A few years later, a new bridge had been built that wasn't slender but had a larger, more traditional structure under the roadbed. It stood up to the winds and was still in use today.
"Hey, Jordan, what's this stuff on the bridge—the stuff that covers the metal?" asked Emily.
Jordan sat up in the backseat and looked hard at the bridge as it sped past his window. The bridge was a gray color, and at first, Jordan thought that the gray was the color of the metal. As he looked harder, he saw that the "color" was chipping off in many spots. Jordan smiled. "It's paint."
"That's correct," Dante said. "Can you tell me why the bridge is painted?"
"Hmm ..." said Jordan. "I don't know."
"It's the same reason that we paint cars and pipes and many other products made from carbon steel," Dante mentioned as a clue.
Jordan thought for a moment, and then his face lit up. Dante and Emily smiled together as the answer dawned on their son.
"The bridge is painted to stop corrosion," Jordan said proudly in a loud voice.
"Absolutely 100 percent correct," said Dante. "Did you know that the United States produces millions of tons of structural carbon steel every year?" he added. "In 2008, the United States produced 91.4 million metric tons, and the world production was 1,326.5 million metric tons. Most of the structures we see every day are made from carbon steel, but the steel will corrode if not protected. Painting is one of the most common methods to protect carbon steel structures from corrosion.
"Say, Jordan, do you ever recall seeing another bridge that was painted a spectacular color, like a bright orange?" Dante asked.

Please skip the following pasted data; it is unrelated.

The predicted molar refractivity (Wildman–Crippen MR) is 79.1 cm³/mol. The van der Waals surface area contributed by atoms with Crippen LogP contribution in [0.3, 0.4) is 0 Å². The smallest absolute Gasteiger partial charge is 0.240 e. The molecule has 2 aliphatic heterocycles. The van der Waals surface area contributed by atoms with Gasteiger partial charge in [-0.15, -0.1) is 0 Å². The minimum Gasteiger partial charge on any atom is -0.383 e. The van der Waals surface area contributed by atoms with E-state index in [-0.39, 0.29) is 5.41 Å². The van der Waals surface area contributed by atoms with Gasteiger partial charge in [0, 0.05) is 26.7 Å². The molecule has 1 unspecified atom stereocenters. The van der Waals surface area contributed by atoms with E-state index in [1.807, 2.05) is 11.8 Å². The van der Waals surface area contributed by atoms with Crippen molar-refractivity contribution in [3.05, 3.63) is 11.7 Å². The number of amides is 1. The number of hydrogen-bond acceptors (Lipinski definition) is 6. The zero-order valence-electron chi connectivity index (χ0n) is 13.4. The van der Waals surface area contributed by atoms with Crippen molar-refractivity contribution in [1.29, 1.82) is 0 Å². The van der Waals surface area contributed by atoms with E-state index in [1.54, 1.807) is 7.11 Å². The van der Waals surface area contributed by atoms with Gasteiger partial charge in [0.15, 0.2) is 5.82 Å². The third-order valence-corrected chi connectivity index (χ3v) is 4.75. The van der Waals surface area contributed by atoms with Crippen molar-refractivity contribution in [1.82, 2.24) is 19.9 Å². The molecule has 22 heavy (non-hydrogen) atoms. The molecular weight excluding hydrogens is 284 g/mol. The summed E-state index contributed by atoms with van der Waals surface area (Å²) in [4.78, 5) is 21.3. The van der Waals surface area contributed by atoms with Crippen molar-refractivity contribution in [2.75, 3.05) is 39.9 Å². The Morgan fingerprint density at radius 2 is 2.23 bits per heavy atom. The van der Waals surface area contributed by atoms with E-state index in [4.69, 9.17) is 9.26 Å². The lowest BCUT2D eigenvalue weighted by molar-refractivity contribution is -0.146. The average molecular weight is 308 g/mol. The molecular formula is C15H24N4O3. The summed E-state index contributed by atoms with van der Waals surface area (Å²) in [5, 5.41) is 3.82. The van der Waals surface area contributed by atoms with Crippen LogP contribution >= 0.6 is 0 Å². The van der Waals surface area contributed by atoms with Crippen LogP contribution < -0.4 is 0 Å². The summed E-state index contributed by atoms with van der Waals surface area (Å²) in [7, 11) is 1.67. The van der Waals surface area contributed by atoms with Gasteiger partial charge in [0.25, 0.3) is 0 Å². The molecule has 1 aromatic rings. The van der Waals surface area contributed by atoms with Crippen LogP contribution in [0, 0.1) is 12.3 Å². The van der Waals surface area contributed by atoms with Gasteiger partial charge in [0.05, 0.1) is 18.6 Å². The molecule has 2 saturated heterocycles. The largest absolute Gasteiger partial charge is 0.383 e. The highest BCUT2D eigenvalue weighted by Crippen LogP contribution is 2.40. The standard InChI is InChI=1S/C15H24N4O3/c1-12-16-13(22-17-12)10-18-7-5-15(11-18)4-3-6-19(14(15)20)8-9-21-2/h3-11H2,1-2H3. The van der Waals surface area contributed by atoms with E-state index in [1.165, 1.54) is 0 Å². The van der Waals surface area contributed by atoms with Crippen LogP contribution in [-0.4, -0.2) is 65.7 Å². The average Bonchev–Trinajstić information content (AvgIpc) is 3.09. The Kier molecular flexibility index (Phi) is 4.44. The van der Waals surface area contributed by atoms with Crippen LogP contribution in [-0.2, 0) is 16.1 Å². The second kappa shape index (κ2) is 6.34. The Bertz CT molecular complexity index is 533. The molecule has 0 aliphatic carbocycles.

Jordan thought for a second and then remembered that the famous Golden Gate Bridge in San Francisco, California, was painted an orange color. Jordan had seen the bridge up close a few years ago when the family visited San Francisco.
"Remember what we learned about the bridge and how pretty it is in the sunlight, Jordan?" asked Emily.
Jordan thought back to the tour guide who had spoken to his family about the bridge. The Golden Gate referred to the Golden Gate Strait, a name that originated around 1846. The bridge's main suspension span was 4,200 feet long—a world record that stood for twenty-seven years. It was still the second longest in the United States, with the longest bridge being the Verrazano-Narrows Bridge, which linked Staten Island to Brooklyn.
Jordan remembered that the two towers of the Golden Gate Bridge were 746 feet tall, which made them 191 feet taller than the Washington Monument. As they'd driven under the two towers, Jordan had thought they looked like two orange "Iron Giants." The five-lane bridge that crossed the Golden Gate Strait was about 1.7 miles long and used simple yellow markers to switch the center lane so that three lanes of cars travel into San Francisco for the morning commute and three lanes of cars leave the City in the afternoon and evening. Jordan had always thought this was a cool way to create a "changeable" carpool lane.
Dante interrupted Jordan's memories. "You know, in comparison to structural carbon steel, the United States' production of stainless steel was 2.3 million metric tons in 2008, and the world production of stainless steel was 25.9 million metric tons. That means that stainless steel is only about 2 percent of the amount of structural carbon steel produced in the United States and the world."
"Hey, Jordan, what's this stuff—stainless steel?" asked Dante.
Jordan rolled his eyes. "Not again, Dad." Then, in a very robotic and well-rehearsed voice, he continued, "The advantage of stainless steel is that it's corrosion resistant and doesn't need the same corrosion protection required by structural carbon steels. The downside of stainless steel is its cost. The inherent corrosion resistance is due to the fact that it has a minimum of 11 percent chromium content by weight. The chrome content and other alloying elements in the stainless steel cause it to cost more than structural carbon steel."